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From: Andrei Alexandrescu (andrewalex_at_[hidden])
Date: 2002-04-19 16:33:16

I found many of Fernando's arguments insightful; as he said, they mostly
relate to misusing policies as an interface device (rather than an
implementation device). Please bear with me.

> The first thing I noticed that would happened if I used a policy *as an
> additional template parameter*, that is, an "intrusive policy", is that
> optional<A,Policy1> and optional<B,Policy2> become distinct types.

Just a nit: optional<A> and optional<B> are distinct types from the get-go,
so that doesn't mark any difference.

> In the case of optional<>, it is clear to me that this is a mistake,
> these Policies describe an implementation detail of optional<> (whether it
> should /shouldn't bypass A's def ctor), so they souldn't be part of the
> static-type.

I agree with that. When the design decision is bound to the type, depends
solely on it, and is unlikely to change, it is best that that decision is
made through a trait.

> In the case of smart_ptr<> however, it could be argued that a given policy
> must be accounted as part of the static-type of the smart pointer.

My point exactly :o).

> Scenario 1: I want to write a class which does something with a given
> source object. This class needs to keep the object alive, but it is quite
> possible that the caller disposes the object even before this class
> completes its task. This scenario calls for a common pattern:
> class Processor
> {
> Processor ( smart_ptr<A> const& obj ) : m_obj(obj) {}
> ...
> smart_ptr<A> m_obj ;
> } ;
> The important thing in this example is that all I really know of is A, and
> that I need it to be alive as long as Proccesor needs it.
> If smart_ptr<> is intrusively-policy-based, I -the user of A- must make
> decisions about which of those policies would fit here. Some of those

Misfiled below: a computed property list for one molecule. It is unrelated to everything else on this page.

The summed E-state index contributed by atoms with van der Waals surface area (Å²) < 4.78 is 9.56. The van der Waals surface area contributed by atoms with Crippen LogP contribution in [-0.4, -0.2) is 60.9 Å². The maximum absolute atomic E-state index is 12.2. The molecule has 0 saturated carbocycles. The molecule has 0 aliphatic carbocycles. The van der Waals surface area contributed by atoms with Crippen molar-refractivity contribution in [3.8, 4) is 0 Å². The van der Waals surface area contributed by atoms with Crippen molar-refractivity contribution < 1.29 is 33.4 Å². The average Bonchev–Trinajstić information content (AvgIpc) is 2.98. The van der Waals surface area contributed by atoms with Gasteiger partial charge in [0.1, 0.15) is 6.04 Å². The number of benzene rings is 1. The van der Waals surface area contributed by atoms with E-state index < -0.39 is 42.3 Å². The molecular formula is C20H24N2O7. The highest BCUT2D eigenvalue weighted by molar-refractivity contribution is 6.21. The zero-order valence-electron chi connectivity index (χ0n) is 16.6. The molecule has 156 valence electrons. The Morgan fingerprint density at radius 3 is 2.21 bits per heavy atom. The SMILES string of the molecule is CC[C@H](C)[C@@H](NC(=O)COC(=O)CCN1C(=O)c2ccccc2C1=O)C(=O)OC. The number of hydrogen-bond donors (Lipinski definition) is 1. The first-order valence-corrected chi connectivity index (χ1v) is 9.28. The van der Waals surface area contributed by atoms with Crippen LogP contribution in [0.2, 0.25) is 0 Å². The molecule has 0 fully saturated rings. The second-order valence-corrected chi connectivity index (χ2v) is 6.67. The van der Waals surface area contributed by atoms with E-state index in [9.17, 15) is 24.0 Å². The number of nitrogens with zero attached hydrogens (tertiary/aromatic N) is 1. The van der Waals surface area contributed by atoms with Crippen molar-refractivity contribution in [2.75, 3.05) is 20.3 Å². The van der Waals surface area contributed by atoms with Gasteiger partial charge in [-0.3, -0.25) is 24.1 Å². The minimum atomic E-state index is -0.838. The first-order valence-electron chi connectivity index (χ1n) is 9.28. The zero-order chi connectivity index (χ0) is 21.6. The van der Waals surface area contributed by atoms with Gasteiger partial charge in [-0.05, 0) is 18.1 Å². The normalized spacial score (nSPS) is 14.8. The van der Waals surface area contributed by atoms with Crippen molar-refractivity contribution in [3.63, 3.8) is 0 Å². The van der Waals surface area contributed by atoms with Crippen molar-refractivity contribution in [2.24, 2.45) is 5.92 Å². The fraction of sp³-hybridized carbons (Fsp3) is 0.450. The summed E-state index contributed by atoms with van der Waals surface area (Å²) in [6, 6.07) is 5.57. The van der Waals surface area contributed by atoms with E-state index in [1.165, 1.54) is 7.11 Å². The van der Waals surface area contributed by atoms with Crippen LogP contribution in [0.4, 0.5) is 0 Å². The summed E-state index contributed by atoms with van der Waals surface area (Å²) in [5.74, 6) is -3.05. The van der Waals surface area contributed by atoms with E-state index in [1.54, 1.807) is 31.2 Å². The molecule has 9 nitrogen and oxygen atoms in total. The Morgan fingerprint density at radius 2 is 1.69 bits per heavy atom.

> decisions might be hard to take on this side of the system, but even if
> take them, there is still this problem:

I understand. So the problem has two aspects (1) you don't want Processor to
make policy decisions on how smart pointers to A should look like, (2) you
don't want to add clutter (in form of template arguments) to Processor to
have it support various policies that smart_ptr might have.

This is the typical example where a template typedef would be extremely
useful. Again, policies are only an implementation device: they help you
with not having to write various flavors of smart pointers from scratch.

Absent typedef templates, one can use (1) a straight typedef smart_ptrA
that's used as an interface device for passing smart pointers to A's all
around, or (2) the "nested typedef" trick:

template <class T> struct SmartPtr
    typedef Loki::SmartPtr<T, ...> Type;

Then you implement the communication between various components by using

The alternate design you mention is to customize smart_ptr with traits. This
is quite an attractive design, especially given that you can define traits
for a whole hierarchy (or sub-hierarchy) in a single shot - no duplication!
See and

There are things that work best with traits and things that work best with
policies. Please allow me to do a short comparative analysis below.

1. A trait binds a type, or a (sub)hierarchy, to a capability. That binding